Frøland, H. O.; Ingulstad, M. and Scherner, J. (eds.) (2016), Industrial Collaboration in Nazi-occupied Europe: Norway in Context, Palgrave Studies in Economic History; Gross, J. T. (2000), “Themes for a Social History of War Experience and Collaboration”, in eak, I., Gross, J. T., Judt, T. (eds.), The Politics of Retribution in Europe World War II and Its Aftermath, Princeton University Press, pp.15-36; Stauber, R. (2011), “Introduction” in Stauber, R. (ed.) Collaboration with the Nazis: Public Discourse After the Holocaust, Routledge, pp.1 – 22. 2 Himka, J. P.and Michlic, J. B. (2013), “Introduction” in Himka, J. P.and Michlic, J. B. (eds.), Bringing the Dark Past to Light: The Reception of the Holocaust in Postcommunist Europe, University of Nebraska Press, p.8.


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nationalistic discourse which seeks to revisit the ‘westernised’ memory of wartime collaboration. Through this time period in both countries, both scholarly and public debates remained largely focused on groups identified as important by the communist regimes (the governments) or by the West (Jewish victims of the Holocaust). This essay argues that despite the continuous re-examination of wartime collaboration, the debates are stuck in a framework which is not suitable to describe the multifaceted nature of wartime relationships. After the fall of communism, Eastern Europeans experienced an unprecedented freedom to reassess their history. In communist Romania and Hungary, ultimate blame was placed on the regimes of Admiral Miklós Horthy and Conducător Ion Antonescu, while the ‘average’ Romanians and Hungarians were incorporated into the narratives of ‘Communist resistance’ and ‘Soviet liberation.’3 After 1989, through a ‘powerful dichotomy,’ governments and societies tended to construct communists as the ‘other,’ bringing about a reassessment of the pre-war history throughout the region. 4 After 1989, the newly created democratic systems were aiming at reassessing their history of collaboration for multiple reasons. The ‘nationalisation’ of history played an important role in both Romania and Hungary.5 The emergence of suppressed, unofficial memories, however, did not challenge these narratives and the governments were more concerned about the victims of communism than the victims of Nazism.6 In both Hungary and Romania, a tendency towards the rehabilitation of wartime regimes started.7 This re-examination could have also been motivated by anti-communism: by discrediting their narrative and re-examining the trials of war criminals after 1945, the new narrative became an illustration of the perceived unjust nature of communism. As the original opinions towards collaboration were formed during the communist period, the reexamination of these took place, naturally, in the same framework. In the case of Hungary, over 27,000 3

Deák, I. (2000), “A Fatal Compromise? The Debate Over Collaboration and Resistance in Hungary”, in eak, I., Gross, J.T., Judt, T. (eds.), The Politics of Retribution in Europe World War II and Its Aftermath, Princeton University Press, pp.39-40. 4 Gross, J. T., (1995), “Resistance and Collaboration in Europe, 1939-1945: Experience, Memory, Myth and Appropriation”, East European Politics & Societies, Vol. 9, No. 2, p.207; Michlic, J. B. (2015), “The Path of Bringing the Dark to Light: Memory of the Holocaust in Postcommunist Europe”, in Pakier, M. and Wawrzyniak, J. (eds.), Memory and Change in Europe: Eastern Perspectives, Berghahn, p.117. 5 Gyáni, G. (2016), “Hungarian Memory of the Holocaust in Hungary”, in Braham, R. L. and Kovács, A. (eds.), The Holocaust in Hungary: Seventy Years Later, Central European University Press, p.216. 6 Braham, R. L. (2015), “Hungary: The Assault on the Historical Memory of the Holocaust”, in Pakier, M. and Wawrzyniak, J. (eds.), Memory and Change in Europe: Eastern Perspectives, Berghahn, p.272. 7 Blutinger, J. C. (2010), “An Inconvenient Past: Post-Communist Holocaust Memorialization”, Shofar: An Interdisciplinary Journal of Jewish Studies, Vol. 29, No. 1, p.86; Waldman, F. and Chioveanu, M. (2013), “Public Perceptions of the Holocaust in Postcommunist Romania” in Himka, J. P.and Michlic, J. B. (eds.), Bringing the Dark Past to Light: The Reception of the Holocaust in Postcommunist Europe, University of Nebraska Press, p.457.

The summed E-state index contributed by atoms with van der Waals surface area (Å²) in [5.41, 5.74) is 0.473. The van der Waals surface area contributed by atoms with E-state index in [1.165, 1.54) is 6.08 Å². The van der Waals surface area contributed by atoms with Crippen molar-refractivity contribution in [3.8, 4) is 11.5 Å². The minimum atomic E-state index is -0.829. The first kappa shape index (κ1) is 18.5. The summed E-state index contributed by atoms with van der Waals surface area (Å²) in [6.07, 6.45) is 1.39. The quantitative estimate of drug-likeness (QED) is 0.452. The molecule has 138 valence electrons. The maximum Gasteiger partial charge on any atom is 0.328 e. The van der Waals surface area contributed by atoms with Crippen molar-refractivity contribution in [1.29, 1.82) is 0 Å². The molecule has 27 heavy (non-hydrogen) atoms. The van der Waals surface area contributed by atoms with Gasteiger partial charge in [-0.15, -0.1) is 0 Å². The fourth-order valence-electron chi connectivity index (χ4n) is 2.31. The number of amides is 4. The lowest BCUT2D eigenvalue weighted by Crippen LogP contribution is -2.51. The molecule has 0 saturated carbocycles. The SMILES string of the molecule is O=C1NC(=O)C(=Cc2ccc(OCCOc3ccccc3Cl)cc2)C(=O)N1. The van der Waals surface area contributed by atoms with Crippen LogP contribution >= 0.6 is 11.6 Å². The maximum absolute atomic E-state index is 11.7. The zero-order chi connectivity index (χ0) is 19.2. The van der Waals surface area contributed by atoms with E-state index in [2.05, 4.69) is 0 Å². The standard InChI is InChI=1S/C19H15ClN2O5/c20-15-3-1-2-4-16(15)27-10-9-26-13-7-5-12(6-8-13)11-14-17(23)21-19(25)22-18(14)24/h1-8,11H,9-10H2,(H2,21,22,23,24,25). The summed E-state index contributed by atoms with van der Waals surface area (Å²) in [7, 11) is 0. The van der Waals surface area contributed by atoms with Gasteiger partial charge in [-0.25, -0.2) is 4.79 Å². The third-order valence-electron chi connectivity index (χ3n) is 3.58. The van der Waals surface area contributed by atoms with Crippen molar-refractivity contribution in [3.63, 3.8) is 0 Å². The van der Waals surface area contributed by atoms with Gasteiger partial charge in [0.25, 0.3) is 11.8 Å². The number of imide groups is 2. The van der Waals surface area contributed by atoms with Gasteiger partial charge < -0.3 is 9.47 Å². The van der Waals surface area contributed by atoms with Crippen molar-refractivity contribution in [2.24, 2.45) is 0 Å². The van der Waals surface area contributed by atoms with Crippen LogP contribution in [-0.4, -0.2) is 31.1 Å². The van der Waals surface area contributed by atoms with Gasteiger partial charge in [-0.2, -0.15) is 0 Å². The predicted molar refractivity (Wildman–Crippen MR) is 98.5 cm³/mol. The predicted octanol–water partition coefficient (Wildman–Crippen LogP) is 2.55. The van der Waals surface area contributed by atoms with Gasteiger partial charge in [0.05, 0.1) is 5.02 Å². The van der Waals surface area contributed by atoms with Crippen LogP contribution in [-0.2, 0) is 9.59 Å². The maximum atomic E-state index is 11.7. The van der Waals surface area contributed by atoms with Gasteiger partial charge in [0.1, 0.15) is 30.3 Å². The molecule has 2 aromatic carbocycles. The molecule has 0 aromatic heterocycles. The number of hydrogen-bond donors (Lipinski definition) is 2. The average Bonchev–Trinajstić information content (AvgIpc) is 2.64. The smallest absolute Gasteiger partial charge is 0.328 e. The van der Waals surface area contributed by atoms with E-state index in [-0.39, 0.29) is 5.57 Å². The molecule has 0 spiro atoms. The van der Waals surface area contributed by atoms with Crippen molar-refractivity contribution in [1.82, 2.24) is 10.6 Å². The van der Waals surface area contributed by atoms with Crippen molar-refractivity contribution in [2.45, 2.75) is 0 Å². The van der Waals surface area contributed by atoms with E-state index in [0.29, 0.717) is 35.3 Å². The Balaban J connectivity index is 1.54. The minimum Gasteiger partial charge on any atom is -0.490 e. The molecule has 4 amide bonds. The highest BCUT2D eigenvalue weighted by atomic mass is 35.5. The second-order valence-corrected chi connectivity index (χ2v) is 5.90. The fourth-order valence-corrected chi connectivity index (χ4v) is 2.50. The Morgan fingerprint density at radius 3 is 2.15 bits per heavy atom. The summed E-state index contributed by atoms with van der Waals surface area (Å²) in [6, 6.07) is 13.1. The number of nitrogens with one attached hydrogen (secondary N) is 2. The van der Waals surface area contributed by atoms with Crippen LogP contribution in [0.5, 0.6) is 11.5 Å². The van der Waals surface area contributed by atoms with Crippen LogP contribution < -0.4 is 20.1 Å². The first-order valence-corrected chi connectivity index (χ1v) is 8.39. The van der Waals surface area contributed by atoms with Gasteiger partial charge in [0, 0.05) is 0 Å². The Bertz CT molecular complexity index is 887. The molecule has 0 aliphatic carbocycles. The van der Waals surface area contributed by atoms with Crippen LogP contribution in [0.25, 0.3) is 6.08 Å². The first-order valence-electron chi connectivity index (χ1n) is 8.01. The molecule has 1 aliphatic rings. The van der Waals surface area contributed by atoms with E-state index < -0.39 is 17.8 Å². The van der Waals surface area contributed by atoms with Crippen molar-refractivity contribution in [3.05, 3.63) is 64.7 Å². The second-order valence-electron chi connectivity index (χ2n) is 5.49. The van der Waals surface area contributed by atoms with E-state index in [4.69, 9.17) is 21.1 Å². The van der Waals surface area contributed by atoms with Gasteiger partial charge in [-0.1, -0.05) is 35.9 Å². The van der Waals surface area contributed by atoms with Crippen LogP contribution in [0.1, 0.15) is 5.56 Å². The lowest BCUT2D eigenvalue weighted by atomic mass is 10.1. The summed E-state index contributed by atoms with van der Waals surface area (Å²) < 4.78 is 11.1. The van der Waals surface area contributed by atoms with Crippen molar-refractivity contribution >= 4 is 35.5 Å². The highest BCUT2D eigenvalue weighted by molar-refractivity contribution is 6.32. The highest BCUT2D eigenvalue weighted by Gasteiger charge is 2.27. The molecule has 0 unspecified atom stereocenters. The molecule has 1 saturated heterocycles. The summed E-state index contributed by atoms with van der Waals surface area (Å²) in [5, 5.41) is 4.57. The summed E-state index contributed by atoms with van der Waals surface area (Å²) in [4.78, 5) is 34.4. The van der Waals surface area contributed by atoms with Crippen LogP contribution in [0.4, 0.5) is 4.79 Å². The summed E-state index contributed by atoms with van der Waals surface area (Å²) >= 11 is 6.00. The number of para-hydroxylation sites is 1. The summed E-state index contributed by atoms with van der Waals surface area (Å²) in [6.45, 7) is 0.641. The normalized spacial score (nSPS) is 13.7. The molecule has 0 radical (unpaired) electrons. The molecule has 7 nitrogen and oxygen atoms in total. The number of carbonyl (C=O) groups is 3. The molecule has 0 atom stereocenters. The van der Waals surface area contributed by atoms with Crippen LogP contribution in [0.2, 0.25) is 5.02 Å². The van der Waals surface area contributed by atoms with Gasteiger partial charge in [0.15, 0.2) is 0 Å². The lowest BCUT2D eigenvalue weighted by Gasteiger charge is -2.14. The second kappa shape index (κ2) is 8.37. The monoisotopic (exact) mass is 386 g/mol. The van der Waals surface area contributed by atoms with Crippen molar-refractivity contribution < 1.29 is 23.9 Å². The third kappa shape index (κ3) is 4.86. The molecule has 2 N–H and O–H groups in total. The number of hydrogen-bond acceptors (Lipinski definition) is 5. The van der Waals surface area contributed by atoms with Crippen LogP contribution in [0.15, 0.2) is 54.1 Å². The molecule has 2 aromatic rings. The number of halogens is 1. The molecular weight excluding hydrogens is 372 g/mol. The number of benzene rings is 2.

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individuals were put on trial – while in total 300,000 Hungarians suffered some kind of punishment.8 In Romania, the People’s Tribunals tried 2700 individuals and condemned 668 of them. 9 The People’s Courts aimed at prosecuting ‘war criminals’, which meant ‘recognising’ as collaborators those who assisted the Nazis either by joining them or by supporting their policies in high-level decision-making. After 1989, nationalistic movements were quick to reclaim these ‘national’ figures. This re-examination took multiple forms: scholarly debate on the roles of people’s courts, reburial of Admiral Horthy or the official commemoration of Conducător Antonescu. 10 The blame was also often externalized and deflected away from the previously officially condemned figures.11 In the quest to rehabilitate these figures, one can see a quest for national salvation. If it is proven that they were not (willingly) collaborating with the Nazis, then the nation was not guilty, either. This approach, therefore, follows the communist logic of ‘collaboration’ on two levels. First, this view identifies the ‘nation’ with certain key figures; secondly, these figures must be either morally wrong or morally righteous – there is no middle ground. Thus, the first re-examination, reactionary in nature, left the terminology of collaboration untouched and focused on the same figures who were blamed under the previous regimes. Due to the emergence of a multiplicity of memories and external pressure from the international community (especially the European Union), the (ethno)nationalist narrative could not remain dominant following the immediate post-1989 years.12 In both Hungary and Romania, and generally in Eastern Europe, the ‘Holocaust has become the contemporary European entry ticket.’13 In Hungary, recognition of responsibility occurred earlier than in Romania, where after the findings of the Wiesel Commission, the